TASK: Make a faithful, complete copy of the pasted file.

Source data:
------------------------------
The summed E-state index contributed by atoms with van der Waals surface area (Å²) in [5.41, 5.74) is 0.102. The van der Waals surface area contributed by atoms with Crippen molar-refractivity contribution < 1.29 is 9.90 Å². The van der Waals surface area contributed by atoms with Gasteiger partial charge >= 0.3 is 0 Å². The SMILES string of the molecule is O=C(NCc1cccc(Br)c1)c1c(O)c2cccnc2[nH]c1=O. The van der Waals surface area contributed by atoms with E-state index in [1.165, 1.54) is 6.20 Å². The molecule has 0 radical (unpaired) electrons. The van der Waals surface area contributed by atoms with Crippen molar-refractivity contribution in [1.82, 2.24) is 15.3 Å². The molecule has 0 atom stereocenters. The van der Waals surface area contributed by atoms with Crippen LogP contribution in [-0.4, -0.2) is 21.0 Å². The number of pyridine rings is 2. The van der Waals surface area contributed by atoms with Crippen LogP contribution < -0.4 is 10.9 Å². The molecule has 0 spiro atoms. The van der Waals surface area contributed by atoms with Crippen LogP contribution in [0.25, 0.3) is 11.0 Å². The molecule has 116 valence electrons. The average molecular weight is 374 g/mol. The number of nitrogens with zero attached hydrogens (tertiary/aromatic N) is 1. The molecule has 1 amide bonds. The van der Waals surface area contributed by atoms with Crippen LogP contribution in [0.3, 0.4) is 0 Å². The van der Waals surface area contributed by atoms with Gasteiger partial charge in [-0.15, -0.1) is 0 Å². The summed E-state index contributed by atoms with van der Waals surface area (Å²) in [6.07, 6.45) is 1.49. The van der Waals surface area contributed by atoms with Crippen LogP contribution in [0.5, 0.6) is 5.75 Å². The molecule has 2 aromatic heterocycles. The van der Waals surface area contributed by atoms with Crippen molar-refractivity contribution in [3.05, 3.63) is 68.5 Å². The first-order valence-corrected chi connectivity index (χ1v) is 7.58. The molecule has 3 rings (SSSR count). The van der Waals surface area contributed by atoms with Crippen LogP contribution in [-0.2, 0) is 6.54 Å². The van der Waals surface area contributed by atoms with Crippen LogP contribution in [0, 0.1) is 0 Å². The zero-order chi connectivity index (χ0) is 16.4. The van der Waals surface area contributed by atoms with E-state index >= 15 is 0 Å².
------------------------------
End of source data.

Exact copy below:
The summed E-state index contributed by atoms with van der Waals surface area (Å²) in [5.41, 5.74) is 0.102. The van der Waals surface area contributed by atoms with Crippen molar-refractivity contribution < 1.29 is 9.90 Å². The van der Waals surface area contributed by atoms with Gasteiger partial charge >= 0.3 is 0 Å². The SMILES string of the molecule is O=C(NCc1cccc(Br)c1)c1c(O)c2cccnc2[nH]c1=O. The van der Waals surface area contributed by atoms with E-state index in [1.165, 1.54) is 6.20 Å². The molecule has 0 radical (unpaired) electrons. The van der Waals surface area contributed by atoms with Crippen molar-refractivity contribution in [1.82, 2.24) is 15.3 Å². The molecule has 0 atom stereocenters. The van der Waals surface area contributed by atoms with Crippen LogP contribution in [-0.4, -0.2) is 21.0 Å². The number of pyridine rings is 2. The van der Waals surface area contributed by atoms with Crippen LogP contribution < -0.4 is 10.9 Å². The molecule has 0 spiro atoms. The van der Waals surface area contributed by atoms with Crippen LogP contribution in [0.25, 0.3) is 11.0 Å². The molecule has 116 valence electrons. The average molecular weight is 374 g/mol. The number of nitrogens with zero attached hydrogens (tertiary/aromatic N) is 1. The molecule has 1 amide bonds. The van der Waals surface area contributed by atoms with Crippen LogP contribution in [0.3, 0.4) is 0 Å². The van der Waals surface area contributed by atoms with Gasteiger partial charge in [-0.15, -0.1) is 0 Å². The summed E-state index contributed by atoms with van der Waals surface area (Å²) in [6.07, 6.45) is 1.49. The van der Waals surface area contributed by atoms with Crippen LogP contribution in [0.5, 0.6) is 5.75 Å². The molecule has 2 aromatic heterocycles. The van der Waals surface area contributed by atoms with Crippen molar-refractivity contribution in [3.05, 3.63) is 68.5 Å². The first-order valence-corrected chi connectivity index (χ1v) is 7.58. The molecule has 3 rings (SSSR count). The van der Waals surface area contributed by atoms with Crippen LogP contribution in [-0.2, 0) is 6.54 Å². The van der Waals surface area contributed by atoms with Crippen LogP contribution in [0, 0.1) is 0 Å². The zero-order chi connectivity index (χ0) is 16.4. The van der Waals surface area contributed by atoms with E-state index >= 15 is 0 Å².